You might get different answers from even accountants/lawyers about whether an S corp or LLC is better for you. My accountant says he has an ongoing argument/discussion with another accountant about which is better. Mine says he can do more for someone with an LLC, and the other says she can do more for someone with an S corp....

          In my "I am not an account or lawyer" opinion, LLC's are great. Shares, profit distribution, and control can all be assigned to members independently.
          This allows you to have "members" and not employees (if you want - you can still have employees of course and all the fun with payroll that goes along with it). I can bring someone into my LLC even for short term if i want to hire someone for help on a job or two and they get paid as a member so there is no withholding, no taxes, no WC, etc. Most of the small construction companies around here are set up that way with all the "employees" as members.
          Ethan Brush - East West Electric. NY, WA. MA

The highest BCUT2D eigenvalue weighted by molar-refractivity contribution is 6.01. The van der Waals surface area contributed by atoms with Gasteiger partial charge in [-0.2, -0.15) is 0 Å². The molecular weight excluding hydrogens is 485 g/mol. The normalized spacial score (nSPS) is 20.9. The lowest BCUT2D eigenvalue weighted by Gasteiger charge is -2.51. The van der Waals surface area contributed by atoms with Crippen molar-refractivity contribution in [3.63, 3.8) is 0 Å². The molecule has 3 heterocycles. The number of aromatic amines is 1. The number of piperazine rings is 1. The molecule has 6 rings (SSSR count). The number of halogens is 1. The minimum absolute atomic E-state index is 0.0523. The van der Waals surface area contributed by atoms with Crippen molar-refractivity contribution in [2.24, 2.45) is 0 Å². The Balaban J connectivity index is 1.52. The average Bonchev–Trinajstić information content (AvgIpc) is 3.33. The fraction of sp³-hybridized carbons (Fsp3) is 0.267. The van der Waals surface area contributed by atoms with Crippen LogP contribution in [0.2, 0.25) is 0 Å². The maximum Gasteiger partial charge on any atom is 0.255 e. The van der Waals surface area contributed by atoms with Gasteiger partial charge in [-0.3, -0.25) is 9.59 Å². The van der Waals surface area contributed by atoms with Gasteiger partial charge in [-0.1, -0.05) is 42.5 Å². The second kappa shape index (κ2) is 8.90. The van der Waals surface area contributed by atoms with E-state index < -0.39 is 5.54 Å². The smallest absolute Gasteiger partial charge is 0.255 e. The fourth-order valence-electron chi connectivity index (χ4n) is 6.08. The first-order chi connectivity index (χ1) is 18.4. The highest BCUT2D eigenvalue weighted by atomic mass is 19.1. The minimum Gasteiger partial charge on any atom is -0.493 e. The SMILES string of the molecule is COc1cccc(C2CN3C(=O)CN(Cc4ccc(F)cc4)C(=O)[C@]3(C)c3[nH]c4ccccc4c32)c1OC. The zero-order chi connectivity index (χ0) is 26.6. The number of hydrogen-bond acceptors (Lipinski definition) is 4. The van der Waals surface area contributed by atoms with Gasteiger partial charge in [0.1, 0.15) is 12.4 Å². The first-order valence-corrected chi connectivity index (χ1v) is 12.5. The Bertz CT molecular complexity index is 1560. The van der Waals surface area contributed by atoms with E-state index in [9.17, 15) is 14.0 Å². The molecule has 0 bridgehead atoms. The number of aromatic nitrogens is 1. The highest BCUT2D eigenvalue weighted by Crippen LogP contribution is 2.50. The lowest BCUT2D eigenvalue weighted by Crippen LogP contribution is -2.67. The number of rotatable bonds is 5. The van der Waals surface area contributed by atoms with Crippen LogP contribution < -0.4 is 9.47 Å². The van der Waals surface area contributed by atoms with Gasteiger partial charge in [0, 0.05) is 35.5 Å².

"You can't generalize"

          Comment


            #6
            Originally posted by petersonra View Post
            before you go any farther, sit down with your lawyer, your insurance agent, and your accountant. they can help you determine what is best for your situation.
            Exactly that- talk with the licensed professionals . The advice I received is to use a sub-S corp, not an LLC, since the accounting burdens are similar (this is in California), but was for my situation. That said, In most cases, you usually don't want to be a sole proprietor since that drops all liability on you directly.

            Comment


              #7
              My 2 cents